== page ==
If you’re thinking about getting rid of cable (I did, and it’s mostly been great), you’re probably thinking about being free, and the happiness and love and magical rainbows that come with not having another bill show up every month. But swapping cable for the Internet isn’t so simple. Man of the House guides you through a few critical things to consider. Among them:

You Still Need to “Pay” for TV”

That’s right. You do. While you don’t need to pay for cable television, you’ll still need to sign up for a Hulu Plus and Netflix account. Combine these two monthly subscriptions and you’re almost golden. Between these two subscriptions, you will be able to get (most) all of your favorite TV shows for a fraction of the cost of cable. Hulu Plus and Netflix are each $7.99 a month for streaming only. Netflix will run you two more dollars a month if you wish to have DVD or Blu-ray discs sent to your house.

The Best Headphones For Any Workout

When you’re working out, you need music. If not, you’ve got some rich inner life that I clearly lack. But if you need music to workout, you’ve probably sweat your way through a few pairs of headphones, or suffered through the constantly-falling-out-of-your-ears experience. MSNBC’s Gadgetbox gets into how to pick the right headphones for any kind of workout, and picks a few great pairs:

Two things to keep in mind when picking out a pair of headphones for working out are moisture resistance and ambient sound. If you’re just walking, a regular in-ear pair should be fine. But if you sweat heavily or want to run outside in a light rain, you’ll want a pair that’s labeled as water-resistant or waterproof.

When running on a jogging trail, through a park or on city streets, you don’t want to be isolated from the sounds of your surroundings. It’s a matter of personal safety. But if you’re at the gym, the last things you want to hear are the grunts from the next bench or panting emanating from the neighboring treadmill. In-ear headphones are best at keeping out ambient noise, while on-ear headphones and earbuds (like the ones that came with your iPod) allow you to hear what’s going on around you.

Personally, I’ve been nothing but happy with the Bose IE2 headphones, which I reviewed here a while ago. The StayHear tips keep the headphones from ever even coming loose in my ears, and the sound is so loud my music is easy to hear over traffic or the treadmill.

Good headphones are very much worth the investment, but be wary: once you’ve listened to good ones, you’ll never go back to cheap, came-with-the-player headphones again.

LDL: Let's Discuss Live

Virginia Heffernan, at the New York Times, wants to make a new acronym go mainstream. I hate LOL, G2G, OMG (though FOF, Frown on Face, is awesome), but LDL might catch on:

Oh, how times have changed. The idea that e-mail is chiefly a conduit for anger and lies seems almost quaint. After too may careers ruined and personal lives upended by online indiscretions, it should now be crystal clear that there are some things one must never, ever commit to e-mail.

And that’s why some bankers developed “LDL.” “LDL” — which means “let’s discuss live” — is an acronym that surfaced during the S.E.C.’s investigation of Goldman Sachs for its role in the nation’s financial shame spiral. How do the pros use it? Goldman’s Jonathan Egol is the first known master. When a trader named Fabrice Tourre described a mortgage investment in e-mail as “a way to distribute junk that nobody was dumb enough to take first time around,” Egol shot back: “LDL.”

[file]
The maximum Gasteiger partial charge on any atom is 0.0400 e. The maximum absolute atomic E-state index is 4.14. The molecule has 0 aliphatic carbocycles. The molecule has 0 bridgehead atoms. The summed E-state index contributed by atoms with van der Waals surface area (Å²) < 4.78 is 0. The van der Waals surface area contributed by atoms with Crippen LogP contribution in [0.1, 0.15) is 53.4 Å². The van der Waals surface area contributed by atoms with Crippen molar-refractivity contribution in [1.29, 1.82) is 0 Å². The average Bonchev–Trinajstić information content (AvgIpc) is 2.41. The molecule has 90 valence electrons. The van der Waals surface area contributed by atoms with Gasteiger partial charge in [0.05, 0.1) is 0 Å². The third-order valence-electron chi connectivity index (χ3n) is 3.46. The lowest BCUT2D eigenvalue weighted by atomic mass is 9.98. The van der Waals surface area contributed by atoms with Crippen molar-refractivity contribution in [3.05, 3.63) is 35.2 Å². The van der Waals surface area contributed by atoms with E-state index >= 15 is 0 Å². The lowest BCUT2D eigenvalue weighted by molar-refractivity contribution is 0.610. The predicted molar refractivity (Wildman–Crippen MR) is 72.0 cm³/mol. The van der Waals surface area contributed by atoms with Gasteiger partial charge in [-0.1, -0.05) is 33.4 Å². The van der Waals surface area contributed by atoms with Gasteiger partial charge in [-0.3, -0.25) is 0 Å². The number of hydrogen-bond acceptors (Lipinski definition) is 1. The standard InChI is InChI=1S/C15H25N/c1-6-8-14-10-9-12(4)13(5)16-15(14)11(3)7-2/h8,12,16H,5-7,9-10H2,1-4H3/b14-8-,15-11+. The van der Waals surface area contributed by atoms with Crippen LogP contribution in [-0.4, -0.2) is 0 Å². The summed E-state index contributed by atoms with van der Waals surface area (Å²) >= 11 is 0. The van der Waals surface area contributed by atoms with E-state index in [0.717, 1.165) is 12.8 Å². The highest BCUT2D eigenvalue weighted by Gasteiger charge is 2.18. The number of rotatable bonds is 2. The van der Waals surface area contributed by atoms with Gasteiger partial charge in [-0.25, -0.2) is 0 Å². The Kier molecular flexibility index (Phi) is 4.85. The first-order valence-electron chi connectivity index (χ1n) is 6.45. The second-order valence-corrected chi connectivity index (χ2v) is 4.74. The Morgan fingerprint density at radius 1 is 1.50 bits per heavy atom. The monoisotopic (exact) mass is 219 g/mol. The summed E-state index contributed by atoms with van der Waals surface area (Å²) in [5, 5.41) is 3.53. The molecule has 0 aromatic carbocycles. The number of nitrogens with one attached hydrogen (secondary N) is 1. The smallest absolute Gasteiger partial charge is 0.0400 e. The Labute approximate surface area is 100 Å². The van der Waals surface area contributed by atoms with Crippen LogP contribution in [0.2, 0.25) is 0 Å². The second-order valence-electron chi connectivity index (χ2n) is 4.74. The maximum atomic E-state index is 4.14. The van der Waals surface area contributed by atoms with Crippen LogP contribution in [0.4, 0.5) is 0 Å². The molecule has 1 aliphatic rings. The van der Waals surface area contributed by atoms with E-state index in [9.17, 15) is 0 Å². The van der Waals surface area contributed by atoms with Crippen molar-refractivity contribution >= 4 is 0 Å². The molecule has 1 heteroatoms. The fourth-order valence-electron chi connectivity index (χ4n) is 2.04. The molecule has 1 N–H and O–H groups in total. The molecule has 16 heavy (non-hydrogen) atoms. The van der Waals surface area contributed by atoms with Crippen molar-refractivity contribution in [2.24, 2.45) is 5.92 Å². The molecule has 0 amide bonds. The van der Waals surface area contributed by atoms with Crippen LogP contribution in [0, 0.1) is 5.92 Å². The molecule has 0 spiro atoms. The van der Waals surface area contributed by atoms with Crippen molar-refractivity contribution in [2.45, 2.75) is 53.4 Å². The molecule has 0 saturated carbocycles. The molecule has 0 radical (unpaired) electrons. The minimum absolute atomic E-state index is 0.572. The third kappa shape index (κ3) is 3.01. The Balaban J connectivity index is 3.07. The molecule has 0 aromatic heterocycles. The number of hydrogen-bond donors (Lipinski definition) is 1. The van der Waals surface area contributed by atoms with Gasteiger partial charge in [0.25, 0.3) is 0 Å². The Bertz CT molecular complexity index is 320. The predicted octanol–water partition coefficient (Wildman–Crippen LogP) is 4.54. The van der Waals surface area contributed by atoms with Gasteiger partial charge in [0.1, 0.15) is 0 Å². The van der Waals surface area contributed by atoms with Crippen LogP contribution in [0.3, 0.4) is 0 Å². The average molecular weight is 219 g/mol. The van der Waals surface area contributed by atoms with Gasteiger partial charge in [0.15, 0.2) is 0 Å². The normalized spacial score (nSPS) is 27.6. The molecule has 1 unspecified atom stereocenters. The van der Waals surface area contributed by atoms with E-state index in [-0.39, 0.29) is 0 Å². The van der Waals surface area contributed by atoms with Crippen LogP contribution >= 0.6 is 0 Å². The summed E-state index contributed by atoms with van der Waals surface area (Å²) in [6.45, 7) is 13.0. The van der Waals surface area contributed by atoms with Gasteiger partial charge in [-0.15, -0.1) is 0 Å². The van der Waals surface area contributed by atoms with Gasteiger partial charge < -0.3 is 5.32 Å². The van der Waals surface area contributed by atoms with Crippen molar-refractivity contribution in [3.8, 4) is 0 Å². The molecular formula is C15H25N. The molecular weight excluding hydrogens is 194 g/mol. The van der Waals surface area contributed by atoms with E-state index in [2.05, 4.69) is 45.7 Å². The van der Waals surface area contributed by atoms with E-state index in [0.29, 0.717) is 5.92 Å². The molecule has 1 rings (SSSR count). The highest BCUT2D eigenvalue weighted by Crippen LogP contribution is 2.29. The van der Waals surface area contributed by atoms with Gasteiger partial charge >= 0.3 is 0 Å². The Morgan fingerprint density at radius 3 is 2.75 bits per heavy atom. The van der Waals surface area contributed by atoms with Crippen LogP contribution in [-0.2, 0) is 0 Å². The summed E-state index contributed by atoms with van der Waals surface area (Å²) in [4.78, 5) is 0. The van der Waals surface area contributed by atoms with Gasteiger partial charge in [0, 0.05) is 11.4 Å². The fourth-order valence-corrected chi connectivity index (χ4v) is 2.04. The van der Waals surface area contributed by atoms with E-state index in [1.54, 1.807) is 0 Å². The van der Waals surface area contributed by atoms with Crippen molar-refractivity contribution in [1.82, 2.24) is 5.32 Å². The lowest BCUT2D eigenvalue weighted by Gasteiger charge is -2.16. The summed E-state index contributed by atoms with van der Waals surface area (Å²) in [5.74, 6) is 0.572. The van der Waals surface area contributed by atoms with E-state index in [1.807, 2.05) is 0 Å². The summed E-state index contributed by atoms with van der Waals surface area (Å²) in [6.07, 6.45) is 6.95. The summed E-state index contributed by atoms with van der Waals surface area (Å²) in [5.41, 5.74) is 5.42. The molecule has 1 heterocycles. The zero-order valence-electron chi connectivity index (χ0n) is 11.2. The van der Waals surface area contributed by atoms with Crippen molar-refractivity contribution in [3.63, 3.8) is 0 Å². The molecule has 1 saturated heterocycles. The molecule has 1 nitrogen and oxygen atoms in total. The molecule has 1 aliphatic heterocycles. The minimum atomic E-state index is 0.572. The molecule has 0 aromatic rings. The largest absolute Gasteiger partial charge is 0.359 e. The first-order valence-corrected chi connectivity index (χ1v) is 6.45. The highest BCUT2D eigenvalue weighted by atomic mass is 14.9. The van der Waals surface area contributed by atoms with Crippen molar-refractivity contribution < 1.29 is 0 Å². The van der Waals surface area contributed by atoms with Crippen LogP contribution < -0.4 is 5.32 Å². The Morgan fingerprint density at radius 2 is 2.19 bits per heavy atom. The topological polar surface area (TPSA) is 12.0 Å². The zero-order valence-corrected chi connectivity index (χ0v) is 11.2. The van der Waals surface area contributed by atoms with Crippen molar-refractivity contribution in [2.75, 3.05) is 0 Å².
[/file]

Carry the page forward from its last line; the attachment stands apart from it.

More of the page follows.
Like vs. Love

Fair warning: pretty much anytime Jonathan Franzen writes about technology, or something I can spin as technology, it’s going to get posted here. This time, it’s an adaptation of Franzen’s commencement address at Kenyon College, where he talked about what it means when we want to be liked, and Liked:

A related phenomenon is the transformation, courtesy of Facebook, of the verb ‘to like’ from a state of mind to an action that you perform with your computer mouse, from a feeling to an assertion of consumer choice. And liking, in general, is commercial culture’s substitute for loving. The striking thing about all consumer products — and none more so than electronic devices and applications — is that they’re designed to be immensely likable. This is, in fact, the definition of a consumer product, in contrast to the product that is simply itself and whose makers aren’t fixated on your liking it. (I’m thinking here of jet engines, laboratory equipment, serious art and literature.)

But if you consider this in human terms, and you imagine a person defined by a desperation to be liked, what do you see? You see a person without integrity, without a center. In more pathological cases, you see a narcissist — a person who can’t tolerate the tarnishing of his or her self-image that not being liked represents, and who therefore either withdraws from human contact or goes to extreme, integrity-sacrificing lengths to be likable.

Tweeting Live from the Scene

Brian Stelter, a New York Times reporter and possibly the best reporter anywhere, did some of the best reporting of anyone on the disaster in Joplin, MO. Twitter, Instagram, email, and his iPhone were critical companions:

I wound up at a McDonald’s south of town, where the power was on and where the Wifi worked. There, I uploaded more photos, uploaded iPhone video to The Times’ FTP site via a cool new app I had happened to download the prior week, and typed up my notes from interviews. The anecdote about the 22-year-old made its way into the live news story on

I sent a few e-mails and made a few calls to The Times suggesting that my Twitter feed somehow be incorporated into the coverage. It was, after all, the place where my latest reporting was being posted. Late in the afternoon, The Times published a link directly to my Twitter feed on the home page.

Looking back, I think my best reporting was on Twitter. I have archived all of the tweets here.